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New Mexico State University

New Mexico State University

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Associated Students of NMSU recognized for supporting student families

The Associated Students of New Mexico State University was honored for its support of nontraditional students, and their families, by Myrna's Children's Village Jan. 18 on the NMSU campus.

Benjamin Hardy, left, Associated Students of New Mexico State University president, and a former president, Jennifer Burn, middle, receive an award on behalf of the group for its support of Myrna's Children's Village from Nancy Baptiste, village director. Evan Hussman, Myrna's Children's Village School for Young Children student, is in the foreground. (NMSU courtesy photo)

Through funding from students fees allotted by ASNMSU the village now serves 150 children, said Nancy Baptiste, Myrna's Children's Village director.

"ASNMSU's financial contribution is an integral part of our budget," Baptiste said. "More than that, it shows commitment from the student government to support the needs of students who have children and need high quality, affordable, and accessible childcare to continue or complete their studies."

The Children's Village, on the corner of Willams Avenue and Sam Steel Way, consists of seven state-of-the-art classrooms for children - the School for Young Children, with half day and full day programs, Head Start and Early Head Start, as well as public school bilingual programs.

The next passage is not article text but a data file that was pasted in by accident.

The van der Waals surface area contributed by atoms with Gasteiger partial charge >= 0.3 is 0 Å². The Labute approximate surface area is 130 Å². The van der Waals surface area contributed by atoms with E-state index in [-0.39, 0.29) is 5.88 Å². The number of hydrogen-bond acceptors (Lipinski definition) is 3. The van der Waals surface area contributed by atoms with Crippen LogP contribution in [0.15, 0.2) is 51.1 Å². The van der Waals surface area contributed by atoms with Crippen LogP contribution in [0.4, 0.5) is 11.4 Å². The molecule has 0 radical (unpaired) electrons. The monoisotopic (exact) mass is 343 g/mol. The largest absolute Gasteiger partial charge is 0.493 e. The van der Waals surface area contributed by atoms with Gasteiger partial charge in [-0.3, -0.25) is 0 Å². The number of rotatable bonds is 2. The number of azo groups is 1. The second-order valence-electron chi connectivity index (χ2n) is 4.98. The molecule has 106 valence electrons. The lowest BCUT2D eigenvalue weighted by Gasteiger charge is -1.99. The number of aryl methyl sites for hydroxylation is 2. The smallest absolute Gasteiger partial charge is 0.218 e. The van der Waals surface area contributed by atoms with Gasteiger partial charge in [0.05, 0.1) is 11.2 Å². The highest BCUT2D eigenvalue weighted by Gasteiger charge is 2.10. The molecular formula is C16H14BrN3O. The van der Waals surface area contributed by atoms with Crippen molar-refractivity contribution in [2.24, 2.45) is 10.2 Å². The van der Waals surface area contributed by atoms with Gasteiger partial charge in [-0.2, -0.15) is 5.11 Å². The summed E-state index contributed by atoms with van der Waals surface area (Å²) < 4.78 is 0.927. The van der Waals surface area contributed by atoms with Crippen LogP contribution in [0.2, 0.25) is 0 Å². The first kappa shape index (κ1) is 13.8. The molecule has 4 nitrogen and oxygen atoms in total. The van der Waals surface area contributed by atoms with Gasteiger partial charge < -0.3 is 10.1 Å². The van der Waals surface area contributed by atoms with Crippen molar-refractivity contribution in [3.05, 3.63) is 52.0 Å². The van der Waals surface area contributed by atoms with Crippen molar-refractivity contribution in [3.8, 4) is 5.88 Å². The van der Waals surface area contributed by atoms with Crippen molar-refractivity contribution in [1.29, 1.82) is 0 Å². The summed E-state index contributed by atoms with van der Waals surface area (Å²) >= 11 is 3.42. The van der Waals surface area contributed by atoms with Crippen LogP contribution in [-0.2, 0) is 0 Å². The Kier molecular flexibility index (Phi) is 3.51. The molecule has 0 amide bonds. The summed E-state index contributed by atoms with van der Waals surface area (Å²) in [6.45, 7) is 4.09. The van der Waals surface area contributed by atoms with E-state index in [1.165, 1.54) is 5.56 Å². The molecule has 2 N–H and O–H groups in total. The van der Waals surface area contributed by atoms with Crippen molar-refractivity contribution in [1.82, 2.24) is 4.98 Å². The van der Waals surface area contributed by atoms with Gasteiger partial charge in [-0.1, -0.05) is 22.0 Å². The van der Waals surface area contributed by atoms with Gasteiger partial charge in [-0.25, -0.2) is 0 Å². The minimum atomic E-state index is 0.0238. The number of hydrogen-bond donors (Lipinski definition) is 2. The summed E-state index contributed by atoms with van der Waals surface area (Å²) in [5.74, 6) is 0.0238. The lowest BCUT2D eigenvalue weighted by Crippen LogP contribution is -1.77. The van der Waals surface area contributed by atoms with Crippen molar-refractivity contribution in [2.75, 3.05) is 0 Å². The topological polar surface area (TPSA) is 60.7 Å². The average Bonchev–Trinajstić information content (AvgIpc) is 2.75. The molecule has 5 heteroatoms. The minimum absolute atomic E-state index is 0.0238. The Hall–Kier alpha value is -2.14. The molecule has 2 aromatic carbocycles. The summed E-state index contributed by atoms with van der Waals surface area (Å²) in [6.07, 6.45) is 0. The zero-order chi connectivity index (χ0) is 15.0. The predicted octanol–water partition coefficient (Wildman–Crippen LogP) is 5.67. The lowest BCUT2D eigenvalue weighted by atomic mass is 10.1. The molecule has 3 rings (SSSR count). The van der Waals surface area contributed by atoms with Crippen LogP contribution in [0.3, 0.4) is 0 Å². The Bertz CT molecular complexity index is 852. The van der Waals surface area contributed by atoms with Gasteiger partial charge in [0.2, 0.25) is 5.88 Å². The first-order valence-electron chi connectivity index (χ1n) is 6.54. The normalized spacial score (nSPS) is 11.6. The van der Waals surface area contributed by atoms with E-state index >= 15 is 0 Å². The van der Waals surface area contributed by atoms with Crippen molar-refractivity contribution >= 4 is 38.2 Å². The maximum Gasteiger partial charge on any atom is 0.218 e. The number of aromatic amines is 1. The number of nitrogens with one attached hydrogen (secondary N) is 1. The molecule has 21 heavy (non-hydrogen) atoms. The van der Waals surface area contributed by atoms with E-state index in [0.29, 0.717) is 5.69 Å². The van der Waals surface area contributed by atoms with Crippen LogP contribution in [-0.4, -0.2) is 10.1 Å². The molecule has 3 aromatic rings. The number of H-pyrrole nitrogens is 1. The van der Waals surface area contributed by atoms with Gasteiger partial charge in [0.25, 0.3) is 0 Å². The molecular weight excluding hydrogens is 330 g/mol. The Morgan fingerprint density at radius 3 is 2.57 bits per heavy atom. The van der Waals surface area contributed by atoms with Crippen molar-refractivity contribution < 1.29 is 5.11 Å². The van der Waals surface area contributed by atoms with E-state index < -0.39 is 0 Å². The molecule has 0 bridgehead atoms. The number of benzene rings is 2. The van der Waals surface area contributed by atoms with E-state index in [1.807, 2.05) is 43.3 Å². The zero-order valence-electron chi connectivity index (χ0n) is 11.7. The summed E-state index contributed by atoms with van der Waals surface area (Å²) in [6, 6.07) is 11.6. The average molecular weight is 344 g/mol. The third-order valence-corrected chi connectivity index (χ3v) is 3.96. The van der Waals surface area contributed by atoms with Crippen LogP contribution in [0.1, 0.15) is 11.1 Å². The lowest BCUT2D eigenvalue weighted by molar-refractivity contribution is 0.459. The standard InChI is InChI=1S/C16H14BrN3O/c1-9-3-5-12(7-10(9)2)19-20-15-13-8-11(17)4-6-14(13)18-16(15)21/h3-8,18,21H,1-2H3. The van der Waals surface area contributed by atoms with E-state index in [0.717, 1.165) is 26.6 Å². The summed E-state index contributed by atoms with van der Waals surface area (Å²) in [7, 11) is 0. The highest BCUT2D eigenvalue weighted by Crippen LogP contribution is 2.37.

Patricia Conn, assistant dean for development in the College of Education, said ASNMSU is an important supporter of the village.

"I think this was a huge step for ASNMSU to support nontraditional students," Conn said.

According to Baptiste, funding from ASNMSU has allowed for accessible and quality childcare for student families so that they can progress successfully through school.

"Many families have told us that they could not have completed their degree program without the village," Baptiste said.

Benjamin Hardy, ASNMSU president, said it is important that students are supported through student fees - traditional and nontraditional alike.

"I am proud to know the village serves students and is there for them," Hardy said. "I'm sure that the facility is making a huge difference for students and children. There are so many different learning opportunities; they're slowly starting to add Spanish, art and music, and it's such a caring environment."